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There are just five northern white rhinos left in the world

There are just five northern white rhinos left in the world


Male northern white rhino dies of old age in San Diego, pushing the animal one step closer to extinction

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A northern white rhinoceros has died at the San Diego Zoo Safari Park, leaving just five of the animals in the world. The 44-year-old male rhino, named Angalifu, apparently died of old age Sunday, the Associated Press reports. Conservationists at the park had hoped that Angalifu would mate with a female northern white rhino named Nola, but their attempts proved unsuccessful.

"Angalifu's death is a tremendous loss to all of us," Randy Rieches, the safari park curator, said in a statement. "Not only because he was well beloved here at the park but also because his death brings this wonderful species one step closer to extinction."

In addition to Nola, there are three northern white rhinos at a preserve in Kenya and one at a zoo in the Czech Republic. Last week, authorities at the Kenya sanctuary announced that their one male and two females will not breed naturally, forcing them to try in-vitro fertilization instead.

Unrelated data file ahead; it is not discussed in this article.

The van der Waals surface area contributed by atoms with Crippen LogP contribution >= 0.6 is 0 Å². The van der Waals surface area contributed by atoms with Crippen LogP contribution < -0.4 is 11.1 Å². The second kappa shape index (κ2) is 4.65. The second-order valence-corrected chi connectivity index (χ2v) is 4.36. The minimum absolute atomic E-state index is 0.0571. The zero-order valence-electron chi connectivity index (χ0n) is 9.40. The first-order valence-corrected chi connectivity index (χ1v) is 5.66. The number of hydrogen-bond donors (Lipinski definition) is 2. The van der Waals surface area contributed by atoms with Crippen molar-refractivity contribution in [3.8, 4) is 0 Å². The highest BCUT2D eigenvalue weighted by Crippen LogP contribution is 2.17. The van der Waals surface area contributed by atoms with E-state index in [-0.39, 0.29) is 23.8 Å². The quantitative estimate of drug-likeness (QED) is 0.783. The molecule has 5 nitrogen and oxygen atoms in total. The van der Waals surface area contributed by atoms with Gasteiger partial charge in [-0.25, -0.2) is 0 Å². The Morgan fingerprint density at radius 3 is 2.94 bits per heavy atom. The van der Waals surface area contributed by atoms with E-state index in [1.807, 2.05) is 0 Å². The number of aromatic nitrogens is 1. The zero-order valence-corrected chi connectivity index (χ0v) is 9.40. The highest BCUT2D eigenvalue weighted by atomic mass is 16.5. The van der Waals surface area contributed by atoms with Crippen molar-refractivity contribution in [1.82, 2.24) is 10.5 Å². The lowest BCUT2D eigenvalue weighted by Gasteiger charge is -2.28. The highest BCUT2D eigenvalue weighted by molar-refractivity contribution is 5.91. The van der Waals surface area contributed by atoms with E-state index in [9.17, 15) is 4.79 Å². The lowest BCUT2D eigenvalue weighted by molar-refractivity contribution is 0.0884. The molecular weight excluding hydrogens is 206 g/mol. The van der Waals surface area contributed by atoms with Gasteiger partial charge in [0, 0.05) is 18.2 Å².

There were around 2,000 living northern white rhinos as recently as 1960, mostly in southern and central Africa, but poachers soon ravaged the population. By 1984, there were just 15 remaining. Rhino horn is believed to hold healing powers in traditional Asian medicine, and high demand for the material has driven up prices on the black market. Earlier this year, officials in South Africa announced that more than 1,000 rhinos were killed in 2013, nearly double the previous year's total.

Although the outlook may seem grim for the northern white rhino, there is cause for hope. The southern white rhino was considered extinct in the 19th century, until a small population was discovered in South Africa. Ensuing conservation efforts gradually brought the animals back to life. According to WWF, there are more than 20,000 southern white rhinos alive today.